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Time fades away: Tom Petty at SPAC.

Martin Benjamin

Time Warp

By Bill Ketzer

Tom Petty and the Heartbreakers, the Allman Brothers Band

Saratoga Performing Arts Center, Aug. 13

When asked how he’d like to be remembered, Tom Petty once confided, “Like Roy Orbison said, I just hope I’m remembered.” I don’t think he’ll have any problem with that.

Needless to say, Petty has come a long way since warming up stoners and boners across the states on Kiss’ Destroyer tour in 1976, as a reeling, totally wasted and well-oiled SPAC crowd confirmed with a fat roar of anticipation when he hit the stage with “Listen to Her Heart.” From that point on, it was pretty much gravy, the band sublime and their leader capable of leading as the night wore on and the lawn space was tortured with hallucinating mongoloids who were aging several years in the space of a few hours. But for Petty, the opposite was true. He does this uncanny thing where his creaky, birdlike countenance literally disappears when he is performing; he actually was getting younger. During oldies like “Refugee” and “You Got Lucky,” one swore it was 1978 again—Carter in the Oval Orifice, Elvis Aron freshly buried, and baseball still important—and with the final notes of encore “American Girl” he was 25 again, signed to Shelter Records and warming up grown men in makeup and codpieces.

On what may be the band’s last major national outing, Petty was all too gracious, thanking his audience after every song in his slightly toasted manner, slow dancing around the place with open arms. Not necessarily beautiful, but stoned. The guy does a lot of thinking. “I thought we might play a Traveling Wilburys song,” he’d announce, or “I thought we’d play a number off my new album” (“Saving Grace” is a scorching road song a la ZZ Top’s “La Grange”), but one of his cooler thoughts was to cover a few British blues numbers that influenced five guys from Gainesville, Fla., to get in a van and head for the West Coast 30 years ago, especially a nasty, slithering rendition of “Oh Well” by a pre-Stevie-and-Lindsey Fleetwood Mac.

Speaking of Stevie Nicks, the purring pagan was suspiciously absent after much airtime was dedicated to her appearance in Saratoga. She joined Petty last week in Portland, but perhaps discovered that the drug recidivism rate in the Capital Region is the highest in all the mid-Atlantic states combined, so it may have been a wise and hairy fear that kept her big boots away. Or not. However, the Heartbreakers soldiered on, and the air smacked of bubblegum and vitamins and bad cologne as they delivered dozens of classics, including “You Don’t Know How It Feels,” “Runnin’ Down a Dream,” “Free Fallin’” and the thinly veiled metaphors of “Mary Jane’s Last Dance,” during which Petty actually took a rare lead break away from co-captain Mike Campbell. But the fans were the winners that night; they took away so much more.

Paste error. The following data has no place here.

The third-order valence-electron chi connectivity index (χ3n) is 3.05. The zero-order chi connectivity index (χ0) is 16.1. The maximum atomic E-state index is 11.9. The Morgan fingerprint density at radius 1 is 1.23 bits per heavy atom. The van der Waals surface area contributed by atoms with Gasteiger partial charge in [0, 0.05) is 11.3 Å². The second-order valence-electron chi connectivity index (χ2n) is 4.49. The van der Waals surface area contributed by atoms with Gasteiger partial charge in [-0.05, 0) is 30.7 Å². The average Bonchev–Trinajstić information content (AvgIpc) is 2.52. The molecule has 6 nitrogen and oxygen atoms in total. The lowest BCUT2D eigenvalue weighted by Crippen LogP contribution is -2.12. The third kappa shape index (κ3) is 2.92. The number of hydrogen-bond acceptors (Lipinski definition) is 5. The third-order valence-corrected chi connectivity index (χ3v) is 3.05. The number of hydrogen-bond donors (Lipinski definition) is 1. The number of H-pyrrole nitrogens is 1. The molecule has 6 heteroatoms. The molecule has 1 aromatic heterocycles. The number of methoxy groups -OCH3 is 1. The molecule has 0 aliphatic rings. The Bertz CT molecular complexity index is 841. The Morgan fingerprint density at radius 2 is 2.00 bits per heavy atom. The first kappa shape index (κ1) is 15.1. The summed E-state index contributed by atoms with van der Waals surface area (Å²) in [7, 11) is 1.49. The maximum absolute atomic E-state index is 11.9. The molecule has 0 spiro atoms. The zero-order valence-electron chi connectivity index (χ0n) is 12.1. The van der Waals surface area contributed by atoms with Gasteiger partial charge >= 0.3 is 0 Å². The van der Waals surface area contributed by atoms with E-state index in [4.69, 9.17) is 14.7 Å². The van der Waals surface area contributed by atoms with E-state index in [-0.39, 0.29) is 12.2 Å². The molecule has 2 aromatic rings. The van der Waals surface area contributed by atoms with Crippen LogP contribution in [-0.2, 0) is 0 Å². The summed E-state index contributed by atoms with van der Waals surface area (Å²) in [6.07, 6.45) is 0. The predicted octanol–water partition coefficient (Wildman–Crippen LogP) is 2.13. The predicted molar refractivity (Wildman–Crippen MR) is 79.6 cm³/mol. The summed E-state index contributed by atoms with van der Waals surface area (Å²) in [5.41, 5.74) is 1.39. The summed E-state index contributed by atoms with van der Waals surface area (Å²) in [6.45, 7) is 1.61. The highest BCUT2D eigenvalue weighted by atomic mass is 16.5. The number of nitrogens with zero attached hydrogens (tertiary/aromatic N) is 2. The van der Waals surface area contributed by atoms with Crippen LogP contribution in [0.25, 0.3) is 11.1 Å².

Summer favorites the Allman Brothers really jacked up the place for the illustrious headliner. Before the show I told myself I’d take anyone born in the backseat of a Greyhound bus rollin’ down Highway 41 over Trey Anastasio any day, or more accurately over the 4,000 people who seem to follow him wherever he goes (Anastasio finished his stint with Petty the week prior), but I had never fully recovered from my first viewing of their early promotional photo depicting the band totally naked, plopped down in a shallow creek. That was all I needed to know about the band who sometimes felt like they were tied to a whipping post, but their messianic performance of “Whipping Post” as an encore in fading daylight won me over forever. I was in awe. Sleep-deprived, raw, stinking and emotionally unstable, all I could do was sit there in the relative safety of the 18th row and tear up after every swollen, swirling crescendo.



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